I don't think I would go down the chemo route again if ever to be unlucky enough to have another dog be diagnosed with this awful cancer. Apart from the risk of an adverse reaction to chemo, like my boy had, I think I also got caught up in the whole chemo treatment and what it entails and worrying so much about how it was knocking my boy around and second guessing myself as to whether or not I had made the right decision to go the chemo route. I think that time could have been better spent with more quality time with my beautiful boy. :cry: How much time that would have been without the chemo, I don't know, may have been shorter, may have been longer.

Just love on your boy and spend as much quality time as you can with him and I hope you get to spend a lot more time with him and I am sending lots of healing vibes and positive thoughts his way. It is a difficult journey that you are both on and I will keep both of you in my thoughts :hug: :hug:

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My Rottie boy has just been diagnosed with hemangiosarcoma a couple of days ago. He hasn't been right for about 2 months now but blood work said all normal and my vet couldn't feel anything. However last week as he's lost so much weight the vet could then feel a lump so did xrays, showing mass on his spleen and also a grape sized lump on the chest. He wasn't sure about the chest but said it didn't look good.

Have got him on prednisolone to try and get him eating again but its not looking good, he has regained his appetite a bit.

Choices are to remove the spleen and during surgery to have a look for other growths and if need be not wake him up or as long as he's not in pain just keep going and hope the vet is wrong....he has given him 3-4 weeks :(

Seeing your post Dianed makes me wonder if I should go ahead and remove the spleen as there is always the chance that it hasn't spread.

NinaHartland I am sorry about your boy. Similar happened just over 2 years ago to my boy Jack (ridgeback x Malinois.) In retrospect I know he had been getting pains for a few months and those were probably bleeds. He was fine, lively, eating well. A very lean dog (very much the Malinois physique) and he did flyball. A couple of times he just stopped dead in the race lane and looked back at me like I might be cross he didn't finish the run, jumping was hurting him and I knew something must really hurt as these were only 8 inch jumps and he was very tall. I could find nothing wrong, I was thinking shoulder injury, back, neck etc etc. Thing was, 5 minutes later he would be off for a gallop on the flat as if nothing was wrong. I think he had been having little bleeds for a while.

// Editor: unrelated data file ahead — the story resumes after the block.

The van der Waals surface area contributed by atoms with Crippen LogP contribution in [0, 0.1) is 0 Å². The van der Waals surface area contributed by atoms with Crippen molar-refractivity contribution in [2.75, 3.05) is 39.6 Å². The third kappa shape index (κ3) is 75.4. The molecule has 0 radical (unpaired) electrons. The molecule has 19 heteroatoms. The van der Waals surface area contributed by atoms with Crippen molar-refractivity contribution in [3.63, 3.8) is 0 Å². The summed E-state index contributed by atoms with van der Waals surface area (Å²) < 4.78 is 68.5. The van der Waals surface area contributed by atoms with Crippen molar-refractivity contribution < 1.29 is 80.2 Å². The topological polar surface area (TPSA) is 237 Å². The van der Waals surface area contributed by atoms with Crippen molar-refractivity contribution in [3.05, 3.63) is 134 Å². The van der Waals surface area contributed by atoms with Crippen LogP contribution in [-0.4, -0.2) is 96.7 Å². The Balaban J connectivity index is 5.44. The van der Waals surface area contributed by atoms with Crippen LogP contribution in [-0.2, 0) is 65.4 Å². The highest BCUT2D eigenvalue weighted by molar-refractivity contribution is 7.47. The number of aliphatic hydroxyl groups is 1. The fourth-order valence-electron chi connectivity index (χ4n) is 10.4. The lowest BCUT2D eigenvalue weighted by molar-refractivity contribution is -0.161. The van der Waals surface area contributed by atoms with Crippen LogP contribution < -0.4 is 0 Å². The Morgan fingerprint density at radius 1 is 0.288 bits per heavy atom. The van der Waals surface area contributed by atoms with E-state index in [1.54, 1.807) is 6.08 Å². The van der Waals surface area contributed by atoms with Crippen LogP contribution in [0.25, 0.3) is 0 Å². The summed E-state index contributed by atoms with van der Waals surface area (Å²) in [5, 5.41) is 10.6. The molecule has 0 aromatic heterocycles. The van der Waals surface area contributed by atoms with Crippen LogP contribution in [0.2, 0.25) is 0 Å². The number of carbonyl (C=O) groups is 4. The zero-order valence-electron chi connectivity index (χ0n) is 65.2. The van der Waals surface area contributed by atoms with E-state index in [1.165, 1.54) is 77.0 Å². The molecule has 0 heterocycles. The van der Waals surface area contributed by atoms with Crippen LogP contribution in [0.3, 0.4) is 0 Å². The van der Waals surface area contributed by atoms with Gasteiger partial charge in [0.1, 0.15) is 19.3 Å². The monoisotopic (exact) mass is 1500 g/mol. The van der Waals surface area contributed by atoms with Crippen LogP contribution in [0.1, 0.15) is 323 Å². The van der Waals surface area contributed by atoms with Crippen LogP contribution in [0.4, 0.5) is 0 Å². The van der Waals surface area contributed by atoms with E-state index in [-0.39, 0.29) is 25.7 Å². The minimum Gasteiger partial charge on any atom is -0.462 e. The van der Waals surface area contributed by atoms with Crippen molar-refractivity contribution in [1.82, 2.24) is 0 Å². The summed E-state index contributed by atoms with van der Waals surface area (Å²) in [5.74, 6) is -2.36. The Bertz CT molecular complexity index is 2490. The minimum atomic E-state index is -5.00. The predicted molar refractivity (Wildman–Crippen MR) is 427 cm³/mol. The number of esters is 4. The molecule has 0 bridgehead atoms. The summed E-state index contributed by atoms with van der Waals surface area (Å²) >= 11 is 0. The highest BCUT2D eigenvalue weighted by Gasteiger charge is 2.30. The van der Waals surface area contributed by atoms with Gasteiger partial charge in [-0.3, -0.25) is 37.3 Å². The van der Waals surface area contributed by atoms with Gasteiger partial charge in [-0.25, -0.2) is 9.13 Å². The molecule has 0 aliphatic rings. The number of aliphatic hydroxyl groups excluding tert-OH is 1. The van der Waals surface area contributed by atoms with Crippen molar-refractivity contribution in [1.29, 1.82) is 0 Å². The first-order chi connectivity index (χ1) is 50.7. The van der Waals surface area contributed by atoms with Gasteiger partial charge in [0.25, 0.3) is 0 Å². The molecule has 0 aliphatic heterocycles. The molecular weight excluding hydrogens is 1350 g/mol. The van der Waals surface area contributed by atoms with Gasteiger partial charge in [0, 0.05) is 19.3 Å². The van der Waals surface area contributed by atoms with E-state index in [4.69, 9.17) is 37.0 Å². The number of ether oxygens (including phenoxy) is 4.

One friday he wouldn't get out of bed and didn't want breakfast. I knew something was really wrong when he wouldn't eat. Watched him that day and by evening his tummy looked a little swollen. Off to the vet and he was very flat, pale gums etc. The vet tapped the swollen belly with a needle and there was frank blood in there. He'd haemorrhaged. Quick ultrasound showed the lump on the spleen. Operated Monday with the advice it might be just the spleen and nowhere else and he'll be fine. Or it might be everywhere and we don't wake him up.

Jack was not woken up, it was everywhere and still bleeding. I didn't get the option to give him his last days at home and I hate that I wasn't there at the end. Given those options again I don't know what I would do. I have the unhappy memory of his worried face as I left him there at the vets for surgery. He must have wondered where I was.

Apparently there is a benign form and a malignant form. Jack's was malignant so he had no chance. He had also had a big bleed so wasn't going to get a few months at home.

If your boy has not had a massive bleed to make a decision urgent, I don't know that I'd operate again in the same situation. I'd let him have his time at home.

Hateful disease. Its a nasty one. Hope your outcome is better than Jack's

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I am so sorry about your boy's diagnosis ninahartland. Bella's oncologist explained to me that haemangiosarcoma is not a painful cancer. If the tumour bursts, she would just get very tired and pass away due to the internal bleeding. If there is a chance that only the spleen is affected, removing it could buy you more time if you get it done sooner rather than later. Dogs can live a long time without a spleen, Casper had his removed almost 4 years ago due to my vet feeling a lump (not cancerous) there.

Whatever you decide, don't ever second-guess yourself. There is no right or wrong decision here. I wish you lots of luck.

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Xyz   

Sorry Nina... unfortunately the only way to know if its the malignant form is with a biopsy. My girls spleen apparently 'looked' like the benign type, despite rupturing, but was infact a reasonably high grade malignancy when pathology was done.

But hoorah, this week marks 12 months on, and she is doing wonderfully!!!!!! (She was given 2-4 months with chemo...). She had 6 months injectable chemo, and is now on daily tablets, and aside from mabye 5 days in that 12 months of not wanting to eat, she is happier and healthier than before we found the tumour!!!

Whatever you decide good luck with your boy.

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Reading these last posts has brought tears to my eyes.